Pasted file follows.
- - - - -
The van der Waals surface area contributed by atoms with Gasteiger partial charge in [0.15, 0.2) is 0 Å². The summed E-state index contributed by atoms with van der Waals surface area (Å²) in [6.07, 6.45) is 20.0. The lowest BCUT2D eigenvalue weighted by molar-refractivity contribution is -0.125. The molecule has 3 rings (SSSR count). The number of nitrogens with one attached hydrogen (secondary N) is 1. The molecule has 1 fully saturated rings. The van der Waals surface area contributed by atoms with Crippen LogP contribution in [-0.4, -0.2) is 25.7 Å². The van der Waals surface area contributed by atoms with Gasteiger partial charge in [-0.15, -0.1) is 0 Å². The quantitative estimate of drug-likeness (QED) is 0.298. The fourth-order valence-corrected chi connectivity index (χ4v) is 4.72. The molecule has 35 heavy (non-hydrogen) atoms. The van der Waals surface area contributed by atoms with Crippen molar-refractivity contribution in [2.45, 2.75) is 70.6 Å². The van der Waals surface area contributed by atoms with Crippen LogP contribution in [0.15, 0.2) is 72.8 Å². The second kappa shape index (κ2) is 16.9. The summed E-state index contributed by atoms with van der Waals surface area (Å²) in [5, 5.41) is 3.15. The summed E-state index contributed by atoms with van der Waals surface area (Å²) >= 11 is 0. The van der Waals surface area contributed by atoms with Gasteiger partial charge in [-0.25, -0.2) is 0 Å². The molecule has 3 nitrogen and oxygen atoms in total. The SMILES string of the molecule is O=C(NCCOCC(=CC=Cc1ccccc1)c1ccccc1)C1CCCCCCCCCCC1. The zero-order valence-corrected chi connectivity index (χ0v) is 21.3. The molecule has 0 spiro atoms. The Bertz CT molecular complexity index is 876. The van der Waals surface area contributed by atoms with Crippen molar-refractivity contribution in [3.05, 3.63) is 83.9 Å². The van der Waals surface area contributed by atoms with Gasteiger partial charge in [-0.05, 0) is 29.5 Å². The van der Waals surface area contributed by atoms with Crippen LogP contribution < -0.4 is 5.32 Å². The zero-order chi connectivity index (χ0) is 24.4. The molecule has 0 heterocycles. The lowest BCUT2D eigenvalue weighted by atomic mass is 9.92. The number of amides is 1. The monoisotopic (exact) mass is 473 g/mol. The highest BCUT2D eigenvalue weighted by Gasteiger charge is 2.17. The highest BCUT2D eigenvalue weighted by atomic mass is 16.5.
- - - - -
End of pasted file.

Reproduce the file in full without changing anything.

The van der Waals surface area contributed by atoms with Gasteiger partial charge in [0.15, 0.2) is 0 Å². The summed E-state index contributed by atoms with van der Waals surface area (Å²) in [6.07, 6.45) is 20.0. The lowest BCUT2D eigenvalue weighted by molar-refractivity contribution is -0.125. The molecule has 3 rings (SSSR count). The number of nitrogens with one attached hydrogen (secondary N) is 1. The molecule has 1 fully saturated rings. The van der Waals surface area contributed by atoms with Crippen LogP contribution in [-0.4, -0.2) is 25.7 Å². The van der Waals surface area contributed by atoms with Gasteiger partial charge in [-0.15, -0.1) is 0 Å². The quantitative estimate of drug-likeness (QED) is 0.298. The fourth-order valence-corrected chi connectivity index (χ4v) is 4.72. The molecule has 35 heavy (non-hydrogen) atoms. The van der Waals surface area contributed by atoms with Crippen molar-refractivity contribution in [2.45, 2.75) is 70.6 Å². The van der Waals surface area contributed by atoms with Crippen LogP contribution in [0.15, 0.2) is 72.8 Å². The second kappa shape index (κ2) is 16.9. The summed E-state index contributed by atoms with van der Waals surface area (Å²) in [5, 5.41) is 3.15. The summed E-state index contributed by atoms with van der Waals surface area (Å²) >= 11 is 0. The van der Waals surface area contributed by atoms with Gasteiger partial charge in [-0.25, -0.2) is 0 Å². The molecule has 3 nitrogen and oxygen atoms in total. The SMILES string of the molecule is O=C(NCCOCC(=CC=Cc1ccccc1)c1ccccc1)C1CCCCCCCCCCC1. The zero-order valence-corrected chi connectivity index (χ0v) is 21.3. The molecule has 0 spiro atoms. The Bertz CT molecular complexity index is 876. The van der Waals surface area contributed by atoms with Crippen molar-refractivity contribution in [3.05, 3.63) is 83.9 Å². The van der Waals surface area contributed by atoms with Gasteiger partial charge in [-0.05, 0) is 29.5 Å². The van der Waals surface area contributed by atoms with Crippen LogP contribution < -0.4 is 5.32 Å². The zero-order chi connectivity index (χ0) is 24.4. The molecule has 0 heterocycles. The lowest BCUT2D eigenvalue weighted by atomic mass is 9.92. The number of amides is 1. The monoisotopic (exact) mass is 473 g/mol. The highest BCUT2D eigenvalue weighted by Gasteiger charge is 2.17. The highest BCUT2D eigenvalue weighted by atomic mass is 16.5.